Last fall, the climate policy world received a wake-up call when Nature magazine ran a commentary by David Victor and Charles Kennel, provocatively titled “Ditch the 2 °C warming goal.” The authors argued that instead of relying exclusively on global average temperature as our climate policy focus, researchers and policymakers should instead consider a suite of climate indicators, or planetary “vital signs,” to understand how the Earth is responding to rising CO2 levels.
The authors point to the ocean as an important source of new indicators because of its critical role in mediating the effects of a warming climate. Estimates suggest the ocean absorbs about 90% of the extra energy introduced to the climate system as a result of anthropogenic activities. Victor and Kennel believe this is why we haven’t witnessed a more substantial increase in global average temperature over the past few decades. Because of this function, the authors specifically highlight ocean heat content—a measure in joules of how much heat is stored in the ocean—as a better indicator of climate change than global average temperature.
Sea level rise is by far the most oft-discussed example of how the ocean is responding to climate change. Rising seas are a critical issue. Since so much of the world’s population and infrastructure is concentrated along the coasts, it may be one of the most powerful impacts of a warming climate on peoples’ lives. But sea level rise is not the only change happening in the world’s oceans: it’s also getting warmer and more acidic, and both of these impacts have major implications both for marine life and for our understanding of how the planet is responding to climate change.
The ocean warms by absorbing energy from sunlight and storing it as heat. Scientists measure ocean heat content, the indicator that Victor and Kennel highlighted, by using calculations of ocean temperatures from different depths around the world. And just as the ocean absorbs the sun’s energy, it also absorbs CO2—about a quarter of the world’s total emissions in total. Through chemical reactions, rising CO2 content in the ocean turns the water more acidic. This in turn creates a more hostile environment for marine organisms, including many economically important species of shellfish, which can’t build shells in high-acidity conditions.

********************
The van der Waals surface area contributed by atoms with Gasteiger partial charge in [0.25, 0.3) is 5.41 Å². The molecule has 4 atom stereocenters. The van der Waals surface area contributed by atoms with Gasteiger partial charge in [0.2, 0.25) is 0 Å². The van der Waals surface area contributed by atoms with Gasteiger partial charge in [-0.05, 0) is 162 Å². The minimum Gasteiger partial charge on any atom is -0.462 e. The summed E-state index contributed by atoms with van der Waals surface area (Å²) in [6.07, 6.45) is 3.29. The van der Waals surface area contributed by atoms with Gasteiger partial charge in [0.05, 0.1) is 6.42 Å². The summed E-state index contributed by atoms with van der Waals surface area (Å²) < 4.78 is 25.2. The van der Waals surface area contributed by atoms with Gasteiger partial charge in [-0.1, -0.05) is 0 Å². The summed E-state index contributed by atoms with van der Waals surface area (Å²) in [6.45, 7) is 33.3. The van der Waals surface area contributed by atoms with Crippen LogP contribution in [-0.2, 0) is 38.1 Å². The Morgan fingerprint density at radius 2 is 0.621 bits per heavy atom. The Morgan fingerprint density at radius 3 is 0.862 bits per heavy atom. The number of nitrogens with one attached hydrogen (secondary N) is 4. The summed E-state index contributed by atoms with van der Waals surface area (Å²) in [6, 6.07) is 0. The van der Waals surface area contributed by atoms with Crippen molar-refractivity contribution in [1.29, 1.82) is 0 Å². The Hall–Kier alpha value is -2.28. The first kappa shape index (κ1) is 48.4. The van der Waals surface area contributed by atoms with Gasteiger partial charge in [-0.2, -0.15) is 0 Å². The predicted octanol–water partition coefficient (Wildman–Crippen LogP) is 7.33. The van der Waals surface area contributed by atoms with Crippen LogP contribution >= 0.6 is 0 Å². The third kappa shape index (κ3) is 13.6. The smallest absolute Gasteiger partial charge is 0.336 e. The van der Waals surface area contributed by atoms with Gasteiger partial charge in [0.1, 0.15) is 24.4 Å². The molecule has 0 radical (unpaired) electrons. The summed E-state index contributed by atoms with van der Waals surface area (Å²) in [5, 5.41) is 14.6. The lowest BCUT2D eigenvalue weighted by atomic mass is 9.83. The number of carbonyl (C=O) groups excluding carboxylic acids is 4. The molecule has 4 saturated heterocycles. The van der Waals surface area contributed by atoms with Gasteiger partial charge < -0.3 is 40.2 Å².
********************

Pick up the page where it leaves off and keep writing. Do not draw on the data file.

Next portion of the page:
Toward new indicators
Assessments of ocean acidity have historically had to rely on a combination of point measurements and modelling—until February of this year, when an international team of scientists announced a new technique for monitoring global ocean acidity with satellites. This new technique combines measurements of ocean temperature and salinity to predict ocean alkalinity, which is related to acidity levels in the water. This allows faster and more large-scale monitoring of ocean acidification than was previously possible. Such global-scale monitoring capabilities equip researchers and policymakers with a new tool for understanding how ocean acidity is changing in different regions, and it could help inform management decisions and priority-setting by highlighting specific ocean regions that are experiencing the highest relative degrees of acidification.
While changes in ocean heat and ocean acidification both result from the same driver—rising levels of atmospheric CO2—and are both assessed with the help of measurements of ocean temperature, the two processes have different implications for ocean life. Species possess a broad range of abilities for responding to rising temperature and acidity levels, and examining ocean change highlights how just how heterogeneous the effects of climate change are. For example, even though global average temperature and ocean heat content are rising as a result of climate change, they are not rising at identical rates (see Figure 1 again).
The proposal to shift away from an exclusive focus on global average temperature as the primary indicator of climate change has widespread policy and management implications. For starters, a focus on ocean-based indicators like ocean heat content and ocean acidification could heighten public awareness of the impacts of climate change on marine systems. In addition, tracking an indicator like ocean heat may contribute to a more accurate understanding of long-term climate trends, as the heat energy stored deep in the ocean is likely to be gradually released into the atmosphere over decades or centuries. Finally, focusing more intently on a broader suite of climate indicators or “vital signs” will ultimately result in a more comprehensive understanding of the way that climate change is impacting the global environment.
Because the EPI is a country-level index, our current ocean metrics necessarily focus on place-based coastal indicators that fall within countries’ national jurisdictions. However, the EPI team is actively thinking about how to improve our country-specific ocean metrics. Although measures of ocean heat and ocean acidity can’t be attributed to an individual country’s environmental performance, the burgeoning conversation about alternative methods for measuring climate change effects in the ocean illustrates the importance of having a diverse set of indicators on our radar.
Source: Yale University